The BBC thinks we mustn’t show prejudice against people just because they incite mass murder.
Do you recall when Boris Yeltsin had his tank top moment back in the hot summer of 1991? I don’t mean he was caught wearing a tank-top, though I wouldn’t have put that past him, I mean he actually stood on top of a tank. He did this to face down a coup led by generals, who were hardline communists.
The reason I mention it is that when the BBC reported these events, it didn’t describe the hardline communists as hardline communists. It called them “hardline conservatives”. See what they did there? Quite an Orwellian insinuation, wasn’t it? As a character in 1984 says: “It’s a beautiful thing, the destruction of words.”
But that was back in the good old days when you knew where you stood with the BBC. They had a Left-wing bias and they made no apology for it. Now they have become almost pathological in their desire to avoid making any value judgments whatsoever. As James Clappison MP asked on Wednesday: “It makes you wonder what you have to do for the BBC to call you an extremist.”
Apparently, Abu Qatada, Osama bin Laden’s right-hand man in Europe, didn’t do enough, because all he did was incite the mass murder of British civilians in the name of jihad. This, according to new BBC guidelines, makes him a “radical, not an “extremist”. He joins other “radicals” in the new edition of The BBC Guide to Objective Journalism. These include: Anders Behing Breivik, who must now be described as “a radical Norwegian gun enthusiast with a preference for black clothing and ‘being outdoors’ ”; Adolf Hitler, who must be called “a radical German politician who made the trains run on time and was prone to mood swings”; and Genghis Khan “a radical Mongol warlord whose reign coincided with the decapitation of 40 million non-Mongols”.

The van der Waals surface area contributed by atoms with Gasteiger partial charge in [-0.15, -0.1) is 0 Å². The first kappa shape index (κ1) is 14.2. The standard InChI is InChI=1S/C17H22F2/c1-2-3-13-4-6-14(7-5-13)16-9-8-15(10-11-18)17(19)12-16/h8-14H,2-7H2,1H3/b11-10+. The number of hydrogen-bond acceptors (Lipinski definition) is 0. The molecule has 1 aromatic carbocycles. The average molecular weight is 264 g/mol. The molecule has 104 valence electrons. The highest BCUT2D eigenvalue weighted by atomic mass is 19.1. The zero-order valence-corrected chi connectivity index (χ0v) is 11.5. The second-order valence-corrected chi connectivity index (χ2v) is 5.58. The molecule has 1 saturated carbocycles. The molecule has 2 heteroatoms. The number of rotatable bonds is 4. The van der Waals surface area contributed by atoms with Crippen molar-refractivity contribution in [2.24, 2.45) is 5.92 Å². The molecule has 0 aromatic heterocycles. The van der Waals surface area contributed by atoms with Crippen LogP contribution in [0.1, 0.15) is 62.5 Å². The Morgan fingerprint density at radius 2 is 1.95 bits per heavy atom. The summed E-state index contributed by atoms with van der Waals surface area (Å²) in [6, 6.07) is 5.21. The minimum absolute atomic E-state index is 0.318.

I only tease the BBC because I love it. My luxury item on Desert Island Discs would be a radio, because I don’t think I could live without Radio 4. It is wonderful. Along with BBC4. And Radio 3 in the bits without the cheerful chat. And I can see why BBC World News America gets such huge viewing figures. Have you tried watching American news channels lately? Fox News is a cheerleader for the Republicans, while all the rest — CNN, MSNBC, CBS, ABC etc — wave their pom-poms for the Democrats.
But does the BBC need to be so obsessive in its impartiality at home? I don’t mean they have to start referring to the British Army as “we” or “our”, nor do they have to call the people killing our soldiers “the enemy” — “insurgents” is fine if that’s what makes the BBC happy. I wouldn’t even mind if they wanted to call Joseph Stalin a “radical conservative” rather than “a communist tyrant who was responsible for the murder of 23 million of his own people”, because I can see that if you still have a soft spot for communism/socialism, that must be hard to swallow.
But would it have cost the BBC so much integrity to have called those who killed 52 civilians on London transport “terrorists”? A BBC memo at the time of 7/7 said they had to be called “bombers” instead — “terrorist” was a “loaded term”. Too right it was loaded, with 22lb of hydrogen peroxide, a 9-volt detonator and a copy of the Koran. It went without saying, they couldn’t be called Islamic extremists either. Islamic radicals, maybe. Or Islamic conservatives. But not Islamic extremists. That might have implied a value judgment.